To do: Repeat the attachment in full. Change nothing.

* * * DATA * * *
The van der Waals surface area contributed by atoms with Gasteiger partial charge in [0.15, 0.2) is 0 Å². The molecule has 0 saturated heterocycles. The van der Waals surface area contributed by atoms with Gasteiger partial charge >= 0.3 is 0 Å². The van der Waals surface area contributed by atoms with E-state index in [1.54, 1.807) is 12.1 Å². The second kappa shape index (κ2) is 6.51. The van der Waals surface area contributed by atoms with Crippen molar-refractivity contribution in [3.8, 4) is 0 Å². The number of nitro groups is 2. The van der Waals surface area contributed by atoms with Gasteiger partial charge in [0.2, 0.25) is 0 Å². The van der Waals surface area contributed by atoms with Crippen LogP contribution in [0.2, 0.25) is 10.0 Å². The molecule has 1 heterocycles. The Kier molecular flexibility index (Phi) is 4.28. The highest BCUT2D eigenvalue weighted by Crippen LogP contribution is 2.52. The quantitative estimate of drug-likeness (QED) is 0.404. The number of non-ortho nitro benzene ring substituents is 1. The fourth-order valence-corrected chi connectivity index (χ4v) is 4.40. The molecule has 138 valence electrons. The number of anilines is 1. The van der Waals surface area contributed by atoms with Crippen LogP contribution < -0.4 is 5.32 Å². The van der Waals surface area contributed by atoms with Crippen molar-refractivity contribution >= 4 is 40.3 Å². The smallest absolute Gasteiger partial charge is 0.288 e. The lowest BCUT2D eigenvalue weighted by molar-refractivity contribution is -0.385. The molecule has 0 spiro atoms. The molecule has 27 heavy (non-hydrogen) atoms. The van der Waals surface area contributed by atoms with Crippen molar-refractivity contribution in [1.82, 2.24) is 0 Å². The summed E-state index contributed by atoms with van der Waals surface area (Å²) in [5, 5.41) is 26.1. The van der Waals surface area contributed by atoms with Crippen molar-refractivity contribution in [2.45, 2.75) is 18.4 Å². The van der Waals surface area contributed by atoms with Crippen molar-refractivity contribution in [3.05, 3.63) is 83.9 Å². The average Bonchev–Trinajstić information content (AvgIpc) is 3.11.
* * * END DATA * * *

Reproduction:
The van der Waals surface area contributed by atoms with Gasteiger partial charge in [0.15, 0.2) is 0 Å². The molecule has 0 saturated heterocycles. The van der Waals surface area contributed by atoms with Gasteiger partial charge >= 0.3 is 0 Å². The van der Waals surface area contributed by atoms with E-state index in [1.54, 1.807) is 12.1 Å². The second kappa shape index (κ2) is 6.51. The van der Waals surface area contributed by atoms with Crippen molar-refractivity contribution in [3.8, 4) is 0 Å². The number of nitro groups is 2. The van der Waals surface area contributed by atoms with Gasteiger partial charge in [0.2, 0.25) is 0 Å². The van der Waals surface area contributed by atoms with Crippen LogP contribution in [0.2, 0.25) is 10.0 Å². The molecule has 1 heterocycles. The Kier molecular flexibility index (Phi) is 4.28. The highest BCUT2D eigenvalue weighted by Crippen LogP contribution is 2.52. The quantitative estimate of drug-likeness (QED) is 0.404. The number of non-ortho nitro benzene ring substituents is 1. The fourth-order valence-corrected chi connectivity index (χ4v) is 4.40. The molecule has 138 valence electrons. The number of anilines is 1. The van der Waals surface area contributed by atoms with Crippen LogP contribution < -0.4 is 5.32 Å². The van der Waals surface area contributed by atoms with Crippen molar-refractivity contribution >= 4 is 40.3 Å². The smallest absolute Gasteiger partial charge is 0.288 e. The lowest BCUT2D eigenvalue weighted by molar-refractivity contribution is -0.385. The molecule has 0 spiro atoms. The molecule has 27 heavy (non-hydrogen) atoms. The van der Waals surface area contributed by atoms with Crippen molar-refractivity contribution in [1.82, 2.24) is 0 Å². The summed E-state index contributed by atoms with van der Waals surface area (Å²) in [5, 5.41) is 26.1. The van der Waals surface area contributed by atoms with Crippen molar-refractivity contribution in [2.45, 2.75) is 18.4 Å². The van der Waals surface area contributed by atoms with Crippen molar-refractivity contribution in [3.05, 3.63) is 83.9 Å². The average Bonchev–Trinajstić information content (AvgIpc) is 3.11.